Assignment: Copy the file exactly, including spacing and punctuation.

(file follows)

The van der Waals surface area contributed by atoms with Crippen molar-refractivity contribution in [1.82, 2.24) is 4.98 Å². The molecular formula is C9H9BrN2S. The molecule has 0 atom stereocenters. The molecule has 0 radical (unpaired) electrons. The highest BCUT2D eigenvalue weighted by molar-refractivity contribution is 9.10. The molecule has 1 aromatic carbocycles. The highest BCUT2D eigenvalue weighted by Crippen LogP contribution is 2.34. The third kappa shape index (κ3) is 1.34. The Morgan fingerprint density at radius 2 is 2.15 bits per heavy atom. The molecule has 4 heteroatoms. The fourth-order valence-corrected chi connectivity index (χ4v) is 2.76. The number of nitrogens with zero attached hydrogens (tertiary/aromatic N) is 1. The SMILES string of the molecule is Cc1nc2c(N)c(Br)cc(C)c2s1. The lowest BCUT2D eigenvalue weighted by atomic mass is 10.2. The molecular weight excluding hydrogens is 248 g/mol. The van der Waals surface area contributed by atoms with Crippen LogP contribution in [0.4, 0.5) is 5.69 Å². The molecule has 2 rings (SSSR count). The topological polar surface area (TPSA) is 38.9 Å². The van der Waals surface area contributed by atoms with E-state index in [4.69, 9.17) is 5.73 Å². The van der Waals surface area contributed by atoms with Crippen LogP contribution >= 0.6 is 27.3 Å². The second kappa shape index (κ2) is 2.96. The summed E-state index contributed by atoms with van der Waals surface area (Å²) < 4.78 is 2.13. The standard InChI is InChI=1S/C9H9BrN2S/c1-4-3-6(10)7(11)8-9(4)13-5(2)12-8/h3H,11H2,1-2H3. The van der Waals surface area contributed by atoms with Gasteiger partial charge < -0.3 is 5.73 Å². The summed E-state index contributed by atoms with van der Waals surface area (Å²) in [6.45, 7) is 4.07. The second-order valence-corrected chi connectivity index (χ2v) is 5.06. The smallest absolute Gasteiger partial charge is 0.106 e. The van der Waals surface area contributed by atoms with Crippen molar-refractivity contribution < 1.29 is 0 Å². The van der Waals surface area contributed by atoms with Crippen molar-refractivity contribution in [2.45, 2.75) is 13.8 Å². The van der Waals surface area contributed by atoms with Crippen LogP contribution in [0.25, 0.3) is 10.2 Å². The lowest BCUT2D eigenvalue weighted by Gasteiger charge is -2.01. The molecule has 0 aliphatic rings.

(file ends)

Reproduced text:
The van der Waals surface area contributed by atoms with Crippen molar-refractivity contribution in [1.82, 2.24) is 4.98 Å². The molecular formula is C9H9BrN2S. The molecule has 0 atom stereocenters. The molecule has 0 radical (unpaired) electrons. The highest BCUT2D eigenvalue weighted by molar-refractivity contribution is 9.10. The molecule has 1 aromatic carbocycles. The highest BCUT2D eigenvalue weighted by Crippen LogP contribution is 2.34. The third kappa shape index (κ3) is 1.34. The Morgan fingerprint density at radius 2 is 2.15 bits per heavy atom. The molecule has 4 heteroatoms. The fourth-order valence-corrected chi connectivity index (χ4v) is 2.76. The number of nitrogens with zero attached hydrogens (tertiary/aromatic N) is 1. The SMILES string of the molecule is Cc1nc2c(N)c(Br)cc(C)c2s1. The lowest BCUT2D eigenvalue weighted by atomic mass is 10.2. The molecular weight excluding hydrogens is 248 g/mol. The van der Waals surface area contributed by atoms with Crippen LogP contribution in [0.4, 0.5) is 5.69 Å². The molecule has 2 rings (SSSR count). The topological polar surface area (TPSA) is 38.9 Å². The van der Waals surface area contributed by atoms with E-state index in [4.69, 9.17) is 5.73 Å². The van der Waals surface area contributed by atoms with Crippen LogP contribution >= 0.6 is 27.3 Å². The second kappa shape index (κ2) is 2.96. The summed E-state index contributed by atoms with van der Waals surface area (Å²) < 4.78 is 2.13. The standard InChI is InChI=1S/C9H9BrN2S/c1-4-3-6(10)7(11)8-9(4)13-5(2)12-8/h3H,11H2,1-2H3. The van der Waals surface area contributed by atoms with Gasteiger partial charge < -0.3 is 5.73 Å². The summed E-state index contributed by atoms with van der Waals surface area (Å²) in [6.45, 7) is 4.07. The second-order valence-corrected chi connectivity index (χ2v) is 5.06. The smallest absolute Gasteiger partial charge is 0.106 e. The van der Waals surface area contributed by atoms with Crippen molar-refractivity contribution < 1.29 is 0 Å². The van der Waals surface area contributed by atoms with Crippen molar-refractivity contribution in [2.45, 2.75) is 13.8 Å². The van der Waals surface area contributed by atoms with Crippen LogP contribution in [0.25, 0.3) is 10.2 Å². The lowest BCUT2D eigenvalue weighted by Gasteiger charge is -2.01. The molecule has 0 aliphatic rings.